Shazam! Experts Fell For a Fake Product From A Nonexistent Company In A Fraud Test

“Had this campaign been an online scam, 3.1% of the targeted individuals would have become victims to it, putting themselves at risk,” Trulioo said in its release.

The average conversion rate for an email promotion is around 2.35%, but that’s for real businesses, not fictitious companies promoting a phony product.

“It’s eye-opening to see this experiment result in 30% more sign-ups than the industry average conversion rates, especially given the tech-savvy audience targeted,” said Zac Cohen, general manager at Trulioo. “Awareness is a critical piece to reducing fraud and protecting users online.”

A simple Google search could have shown there was no information on an app called Aurdentity. Presumably at least a portion of the individuals who were invited to sign up did take a look for more information and decided not submit their personal information.

Trulioo suggests other ways to determine whether a site is legit such as checking the website’s related social media accounts, looking for comments by users, and other social media activity. One can also make an assessment based on the encryption status of the website: an HTTPS website is more secure than a plain HTTP site which is often vulnerable to data theft.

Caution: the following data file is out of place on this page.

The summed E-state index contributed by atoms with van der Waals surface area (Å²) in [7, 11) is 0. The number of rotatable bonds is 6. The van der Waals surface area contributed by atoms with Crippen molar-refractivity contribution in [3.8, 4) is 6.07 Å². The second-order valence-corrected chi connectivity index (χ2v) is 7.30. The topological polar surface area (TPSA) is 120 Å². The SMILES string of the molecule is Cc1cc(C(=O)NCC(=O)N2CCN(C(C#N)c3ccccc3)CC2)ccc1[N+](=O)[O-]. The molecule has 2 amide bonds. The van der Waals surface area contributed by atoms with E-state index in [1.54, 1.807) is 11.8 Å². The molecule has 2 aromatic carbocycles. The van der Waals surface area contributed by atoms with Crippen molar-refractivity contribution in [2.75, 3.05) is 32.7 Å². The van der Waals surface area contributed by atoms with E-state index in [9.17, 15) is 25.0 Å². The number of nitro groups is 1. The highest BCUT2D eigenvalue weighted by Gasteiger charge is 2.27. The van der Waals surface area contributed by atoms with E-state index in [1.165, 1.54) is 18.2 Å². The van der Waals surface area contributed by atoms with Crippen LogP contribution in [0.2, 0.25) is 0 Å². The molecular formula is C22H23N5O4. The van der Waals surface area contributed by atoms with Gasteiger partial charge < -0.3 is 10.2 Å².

Another step is to check out the company that owns the app. A Google search would have shown that Agile ID Technologies doesn’t exist.

“The results from this campaign show that people are so accustomed to communicating and transacting online that they often become vulnerable to new and sophisticated fraud schemes,” added Cohen. “It’s not just individuals that are susceptible; even businesses are increasingly at risk of being exposed to fraud. In fact, according to the 2018 ACFE Report to the Nations, companies lose an estimated five percent of their revenue annually, on account of fraud.”

Trulioo said it was inspired by the SEC’s bogus coin offering.

About Tom Groenfeldt

I write - mostly about finance and technology, sometimes about art, occasionally about politics and the intersection of politics and economics. My work appears on and and occasionally in The American Banker and Banking Technology in London.
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